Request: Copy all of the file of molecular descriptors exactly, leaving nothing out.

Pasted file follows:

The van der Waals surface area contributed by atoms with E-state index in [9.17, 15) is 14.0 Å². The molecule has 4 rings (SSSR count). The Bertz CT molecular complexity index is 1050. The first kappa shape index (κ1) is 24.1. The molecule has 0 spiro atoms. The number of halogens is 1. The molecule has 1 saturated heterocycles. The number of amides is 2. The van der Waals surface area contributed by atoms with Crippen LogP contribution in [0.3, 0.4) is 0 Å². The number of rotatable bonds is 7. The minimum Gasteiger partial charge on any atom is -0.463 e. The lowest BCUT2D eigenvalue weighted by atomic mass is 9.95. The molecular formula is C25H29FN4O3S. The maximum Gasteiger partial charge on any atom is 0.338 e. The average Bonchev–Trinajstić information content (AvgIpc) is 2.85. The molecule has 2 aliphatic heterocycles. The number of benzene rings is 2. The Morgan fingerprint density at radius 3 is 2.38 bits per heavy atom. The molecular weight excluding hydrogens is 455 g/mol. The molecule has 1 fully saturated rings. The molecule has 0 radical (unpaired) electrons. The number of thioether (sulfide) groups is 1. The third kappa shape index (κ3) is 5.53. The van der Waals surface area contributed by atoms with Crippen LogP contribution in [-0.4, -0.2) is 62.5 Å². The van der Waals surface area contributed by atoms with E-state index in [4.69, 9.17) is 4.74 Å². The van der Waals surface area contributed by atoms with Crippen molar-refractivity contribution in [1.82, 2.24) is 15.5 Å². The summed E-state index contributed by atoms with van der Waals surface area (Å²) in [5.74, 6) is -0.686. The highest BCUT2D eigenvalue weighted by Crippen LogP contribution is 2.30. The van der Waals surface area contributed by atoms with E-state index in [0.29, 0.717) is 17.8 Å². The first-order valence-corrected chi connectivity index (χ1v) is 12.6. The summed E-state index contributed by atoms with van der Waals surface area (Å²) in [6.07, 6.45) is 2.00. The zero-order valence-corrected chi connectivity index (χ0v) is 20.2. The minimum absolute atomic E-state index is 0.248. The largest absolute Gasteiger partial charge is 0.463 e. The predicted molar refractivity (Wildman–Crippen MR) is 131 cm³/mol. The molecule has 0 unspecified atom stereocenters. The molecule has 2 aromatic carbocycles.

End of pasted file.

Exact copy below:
The van der Waals surface area contributed by atoms with E-state index in [9.17, 15) is 14.0 Å². The molecule has 4 rings (SSSR count). The Bertz CT molecular complexity index is 1050. The first kappa shape index (κ1) is 24.1. The molecule has 0 spiro atoms. The number of halogens is 1. The molecule has 1 saturated heterocycles. The number of amides is 2. The van der Waals surface area contributed by atoms with Crippen LogP contribution in [0.3, 0.4) is 0 Å². The number of rotatable bonds is 7. The minimum Gasteiger partial charge on any atom is -0.463 e. The lowest BCUT2D eigenvalue weighted by atomic mass is 9.95. The molecular formula is C25H29FN4O3S. The maximum Gasteiger partial charge on any atom is 0.338 e. The average Bonchev–Trinajstić information content (AvgIpc) is 2.85. The molecule has 2 aliphatic heterocycles. The number of benzene rings is 2. The Morgan fingerprint density at radius 3 is 2.38 bits per heavy atom. The molecular weight excluding hydrogens is 455 g/mol. The molecule has 1 fully saturated rings. The molecule has 0 radical (unpaired) electrons. The number of thioether (sulfide) groups is 1. The third kappa shape index (κ3) is 5.53. The van der Waals surface area contributed by atoms with Crippen LogP contribution in [-0.4, -0.2) is 62.5 Å². The van der Waals surface area contributed by atoms with E-state index in [4.69, 9.17) is 4.74 Å². The van der Waals surface area contributed by atoms with Crippen molar-refractivity contribution in [1.82, 2.24) is 15.5 Å². The summed E-state index contributed by atoms with van der Waals surface area (Å²) in [5.74, 6) is -0.686. The highest BCUT2D eigenvalue weighted by Crippen LogP contribution is 2.30. The van der Waals surface area contributed by atoms with E-state index in [0.29, 0.717) is 17.8 Å². The first-order valence-corrected chi connectivity index (χ1v) is 12.6. The summed E-state index contributed by atoms with van der Waals surface area (Å²) in [6.07, 6.45) is 2.00. The zero-order valence-corrected chi connectivity index (χ0v) is 20.2. The minimum absolute atomic E-state index is 0.248. The largest absolute Gasteiger partial charge is 0.463 e. The predicted molar refractivity (Wildman–Crippen MR) is 131 cm³/mol. The molecule has 0 unspecified atom stereocenters. The molecule has 2 aromatic carbocycles.